ISSP presented Ukraine’s expertise on the frontlines of cyber warfare at Cybersecurity Luxembourg
Updated: Dec 6, 2022
Oleh Derevianko, Chairman and Co-founder at ISSP, participated in the Cybersecurity Luxembourg conference, which was organized in the frame of European Cyber Security Month.
One of the main objectives of the event was to share the latest trends and best practices from different parts of the world. It involved public and private actors from Luxembourg, Europe and beyond. Decision-makers, C-levels, researchers, and cybersecurity professionals from different sectors and industries joined the conference to present their bright ideas and innovative cyber solutions.
In his keynote presentation, Oleh Derevianko briefly explained the challenges Ukraine has faced since 2014, the start of the hybrid war with the constant cyber warfare as its unseparated part. With the beginning of the full-scale invasion in February, the level of these challenges increased dramatically as more and more Ukrainian SMEs, enterprises and critical infrastructure operators became the victims of russion state-sponsored hackers. The majority of attacks in Ukraine were quite simple but very intense. According to CyberPeace Institute, from January to September 2022 there were 166 major cyber attacks in Ukraine vs 141 in russian and 197 in the rest of the world.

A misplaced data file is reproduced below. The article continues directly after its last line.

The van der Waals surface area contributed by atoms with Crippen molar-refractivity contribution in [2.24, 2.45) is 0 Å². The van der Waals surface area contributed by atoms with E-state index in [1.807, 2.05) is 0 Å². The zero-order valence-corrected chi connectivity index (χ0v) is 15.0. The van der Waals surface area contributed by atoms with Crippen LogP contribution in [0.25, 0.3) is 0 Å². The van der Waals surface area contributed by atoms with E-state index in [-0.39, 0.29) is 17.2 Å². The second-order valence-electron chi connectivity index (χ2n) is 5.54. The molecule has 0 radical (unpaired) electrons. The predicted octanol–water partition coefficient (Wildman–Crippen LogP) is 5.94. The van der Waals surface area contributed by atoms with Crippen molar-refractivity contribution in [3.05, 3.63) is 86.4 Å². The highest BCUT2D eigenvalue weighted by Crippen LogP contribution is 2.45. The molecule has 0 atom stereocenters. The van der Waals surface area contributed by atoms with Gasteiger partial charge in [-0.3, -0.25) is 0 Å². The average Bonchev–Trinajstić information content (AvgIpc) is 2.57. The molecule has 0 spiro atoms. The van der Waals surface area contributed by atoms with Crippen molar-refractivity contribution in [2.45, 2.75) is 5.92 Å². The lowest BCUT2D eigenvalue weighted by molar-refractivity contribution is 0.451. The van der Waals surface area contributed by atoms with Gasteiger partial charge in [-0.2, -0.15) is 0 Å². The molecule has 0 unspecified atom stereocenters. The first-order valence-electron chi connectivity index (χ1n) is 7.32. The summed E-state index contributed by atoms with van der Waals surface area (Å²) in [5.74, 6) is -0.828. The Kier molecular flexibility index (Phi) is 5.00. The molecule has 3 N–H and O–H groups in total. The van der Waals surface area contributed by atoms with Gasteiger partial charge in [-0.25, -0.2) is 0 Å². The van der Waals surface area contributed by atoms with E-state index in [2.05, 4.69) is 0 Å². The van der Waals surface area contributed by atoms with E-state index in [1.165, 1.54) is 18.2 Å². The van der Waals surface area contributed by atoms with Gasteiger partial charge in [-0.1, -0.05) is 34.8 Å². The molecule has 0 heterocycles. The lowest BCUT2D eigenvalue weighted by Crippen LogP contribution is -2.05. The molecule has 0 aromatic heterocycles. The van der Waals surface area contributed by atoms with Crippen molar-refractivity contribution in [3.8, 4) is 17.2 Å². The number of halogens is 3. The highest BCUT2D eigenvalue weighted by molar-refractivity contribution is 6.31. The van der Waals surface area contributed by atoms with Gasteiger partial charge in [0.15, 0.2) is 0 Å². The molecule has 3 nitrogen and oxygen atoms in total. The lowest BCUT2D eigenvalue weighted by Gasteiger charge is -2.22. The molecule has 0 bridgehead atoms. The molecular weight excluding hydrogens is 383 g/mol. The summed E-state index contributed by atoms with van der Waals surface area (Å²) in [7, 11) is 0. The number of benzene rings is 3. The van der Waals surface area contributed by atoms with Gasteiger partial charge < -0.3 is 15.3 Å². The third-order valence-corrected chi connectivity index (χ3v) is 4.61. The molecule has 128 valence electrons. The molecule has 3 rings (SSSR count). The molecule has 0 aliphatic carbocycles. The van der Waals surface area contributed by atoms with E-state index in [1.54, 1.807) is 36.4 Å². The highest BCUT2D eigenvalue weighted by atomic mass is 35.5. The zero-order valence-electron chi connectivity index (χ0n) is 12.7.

How organizations around the globe can mitigate these unprecedented cyber risks? There are a few basic recommendations from ISSP experts.
· Mature cybersecurity incident readiness and engage C-level managers in table-top exercises (TTXs)
· Operationalize threat management and develop detailed Response & Disaster recovery plans
· Augment operational cyber capacity with managed threat detection and response from an external provider
· Nurture cyber awareness and cyber culture in an organization by conducting constant training
Cybersecurity Luxembourg was an excellent occasion to create new connections and strengthen existing synergies.
Cybersecurity is everyone’s responsibility, so now more than ever governmental institutions, universities, NGOs, think tanks, and business enterprises need to collaborate in order to reinforce overall cyber relevance at national, European and international levels.